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They say not to judge a book by its cover, so the same would hold for purchasing music, right? However, the Grammys recognize there is admirable skill and creativity required to channel the vibe of an album via its artwork. Presented to the art director, not the performer (unless they are also the art director), this ultimate industry appreciation for visual aesthetics dates back to to 1959.
Originally categorized as “Best Album Cover,” the prize was split into classical and nonclassical divisions from 1962-1965. 1966-1968 saw separate awards for both graphic arts and photography. The Grammy then became known as “Best Album Package” in 1974, changing again in 1994 to “Best Recording Package” as music formats varied. The next year, box sets were split into its own “Best Boxed or Special Limited Edition” category. Though the specifics may have changed, the memorable impact of an album’s presentation can brings as much joy and reminiscing as the music contained within. Of all the winners over the years, here are our all-time favorites and the story of how they came to be.
Conceived by art directors Jann Haworth and her husband Peter Blake, Sgt. Pepper’s Lonely Hearts Club Band was one of the most expensive covers ever created. The initial idea came from Paul McCartney and the band gave their recommendations for which famous figures would accompany them in the shot by photographer Michael Cooper. The celebrities were crafted from cardboard into a collage that took eight days to create with the goal of making it appear they had all just enjoyed a concert with The Beatles in a park. “Letters had to go out to get permission from everybody, and some people did turn us down,” said George Harrison. One such example was Mae West, who was ultimately convinced after receiving correspondence from all four bandmates to sway her decision. Adorning the neon uniforms of McCartney and Harrison are their MBE medals, while John Lennon borrowed his accoutrement from former Beatle Pete Best’s mother. The effort paid off with a Grammy for Best Album Cover, Graphic Arts in 1967.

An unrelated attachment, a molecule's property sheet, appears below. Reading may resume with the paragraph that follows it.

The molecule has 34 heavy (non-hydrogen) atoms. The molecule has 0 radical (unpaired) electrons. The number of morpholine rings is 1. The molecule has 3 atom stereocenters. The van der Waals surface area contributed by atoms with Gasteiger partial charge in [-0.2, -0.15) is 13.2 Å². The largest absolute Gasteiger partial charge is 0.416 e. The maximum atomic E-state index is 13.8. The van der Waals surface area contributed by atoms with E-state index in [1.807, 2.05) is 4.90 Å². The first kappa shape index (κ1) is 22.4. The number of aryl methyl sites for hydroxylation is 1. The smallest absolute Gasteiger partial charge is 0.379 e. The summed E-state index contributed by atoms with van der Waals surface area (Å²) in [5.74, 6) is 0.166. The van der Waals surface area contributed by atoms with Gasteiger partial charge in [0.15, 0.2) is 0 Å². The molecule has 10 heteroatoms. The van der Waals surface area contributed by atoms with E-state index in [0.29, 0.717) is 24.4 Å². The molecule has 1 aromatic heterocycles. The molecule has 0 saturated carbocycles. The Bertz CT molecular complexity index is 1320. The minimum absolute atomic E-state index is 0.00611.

There’s something about an innocent baby chick wearing a miniature gas mask that sums up the worldview of 1971, plus ties in with the band’s name appropriately. Art director Gene O. Torrence was previously known for his music career as half of the surf music duo Jan & Dean. When his partner Jan Berry was injured seriously in an automobile accident and they could no longer continue making music, Torrence tapped his previous college education in graphic arts to form Kittyhawk Graphics. No chickens were harmed in the making of the shot, even though the back cover makes it appear the chick met its demise. Photographer Gene Brownell returned the chicken to the Los Angeles County Museum of Science & Industry in good health after the photo session. The pair earned the 1971 Best Album Cover Grammy.
Upon first glance, one wants to peel away the foil candy bar wrapper and expose the complete Chicago-embossed chocolate underneath. The depth and detail of the design gives the whole image a 3D effect. Art director John Berg was no stranger to album design. Though he had never worked on art for records prior to joining Columbia Records in 1961, he ended up working on over 5,000 of them during his 25-year career at the label. For the Chicago X album, he employed a gatefold design that expands the album art and reveals even more of the faux chocolate bar’s outer dimensional wrapping and the Chicago logo. The creativity earned Berg the 1976 Grammy for Best Album Package.
Peter Corriston already made waves as art director for the Stones’ two previous album covers for Some Girls (1978) and Emotional Rescue (1980), so he was an easy pick for 1981’s Tattoo You. Hubert Kretzschmar photographed Mick Jagger and Christian Piper meticulously illustrated the tattoos on the singer’s face. Guitarist Keith Richards also got some faux ink for the back of the cover. The collaborative effort earned Corriston’s concept the Best Album Package Grammy in 1981.
Famed photographer Annie Leibovitz shot the budding pop star at Coney Island in front of shuttered The World in Wax Musee, of which the sign was airbrushed out. The primary color vibrancy is punctuated by distressed walls requested by Lauper and scouted by designer Jann Perr. The blue walls contrast with the red of Lauper’s dress procured at her former employer, the vintage clothing shop Screaming Mimi’s. Lauper’s personality was captured dancing with her shoes off thanks to a boom box brought along to the shoot. Her costume jewelry is complemented by a bouquet of flowers purchased on the boardwalk from a vendor. The resulting image earned Perr the Grammy for Best Album Package in 1984.